The appellant has spent approximately one and a half million dollars on the property and the addition of the maintenance building would provide a consolidation of education administration for the county and for the schools of the county, many of which are situate within the City of Brantford. Economies in time, travel and supervision will result from the proposed erection of the maintenance building. Currently the service is being provided from a school known as Moyle School situate on Highway No.2 between Brantford and Paris.

The appellant has considered the acquisition of other locations. It assumes that three acres will be required for an appropriate site. In the industrial area a three-acre site would cost approximately $45,000 and would not be centrally located. It would be considerably removed from the existing administrative building. Other locations are more convenient than a location in the industrial area but these locations are valued at prices of up to $120,000 per acre.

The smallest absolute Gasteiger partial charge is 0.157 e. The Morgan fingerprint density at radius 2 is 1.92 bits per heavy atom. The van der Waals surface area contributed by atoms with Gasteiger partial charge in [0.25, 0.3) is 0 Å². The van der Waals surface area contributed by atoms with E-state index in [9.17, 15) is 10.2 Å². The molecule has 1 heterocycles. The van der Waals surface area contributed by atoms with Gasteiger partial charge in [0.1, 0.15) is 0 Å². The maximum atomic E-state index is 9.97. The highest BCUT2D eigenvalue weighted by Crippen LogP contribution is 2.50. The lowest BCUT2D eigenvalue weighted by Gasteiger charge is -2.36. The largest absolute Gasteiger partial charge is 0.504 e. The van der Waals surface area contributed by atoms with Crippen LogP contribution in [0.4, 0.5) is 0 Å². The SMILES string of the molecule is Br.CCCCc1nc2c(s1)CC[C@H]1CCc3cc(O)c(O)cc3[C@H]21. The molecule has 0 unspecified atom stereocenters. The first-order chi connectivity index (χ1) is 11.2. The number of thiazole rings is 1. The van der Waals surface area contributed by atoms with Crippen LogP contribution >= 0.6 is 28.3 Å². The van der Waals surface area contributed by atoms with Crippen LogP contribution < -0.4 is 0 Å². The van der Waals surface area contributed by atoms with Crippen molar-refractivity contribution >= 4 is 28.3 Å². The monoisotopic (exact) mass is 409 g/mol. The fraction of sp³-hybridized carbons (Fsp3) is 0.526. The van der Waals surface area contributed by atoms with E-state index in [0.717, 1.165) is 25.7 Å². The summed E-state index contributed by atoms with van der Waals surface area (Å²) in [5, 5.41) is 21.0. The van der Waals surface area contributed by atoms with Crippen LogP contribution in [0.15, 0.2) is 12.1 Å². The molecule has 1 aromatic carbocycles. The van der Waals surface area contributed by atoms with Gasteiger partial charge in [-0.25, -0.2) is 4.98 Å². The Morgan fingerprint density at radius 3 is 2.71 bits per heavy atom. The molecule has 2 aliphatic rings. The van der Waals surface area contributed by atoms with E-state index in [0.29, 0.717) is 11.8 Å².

The local fire department is alleged to have objected to the storage of supplies in the administrative building. These supplies could be housed in the proposed building.

According to the contour plans filed by the respondent the elevation of the regional flood line for the relevant part of the Grand watershed is 657 feet above sea level. The elevation of the observed flood line for the May 1974 flood, hereinafter referred to as the observed floodline, was 651.4 feet above sea level. Although the proposed site is some 3,000 feet from the Grand River, it is located below the observed flood line by approximately 700 feet. The regional flood line is a further 2,000 feet approximately above the observed flood line. The photographic evidence was that the relevant part of the site was flooded during the May flood of 1974 which was consistent with the elevation being at 651 feet above sea level in its natural state.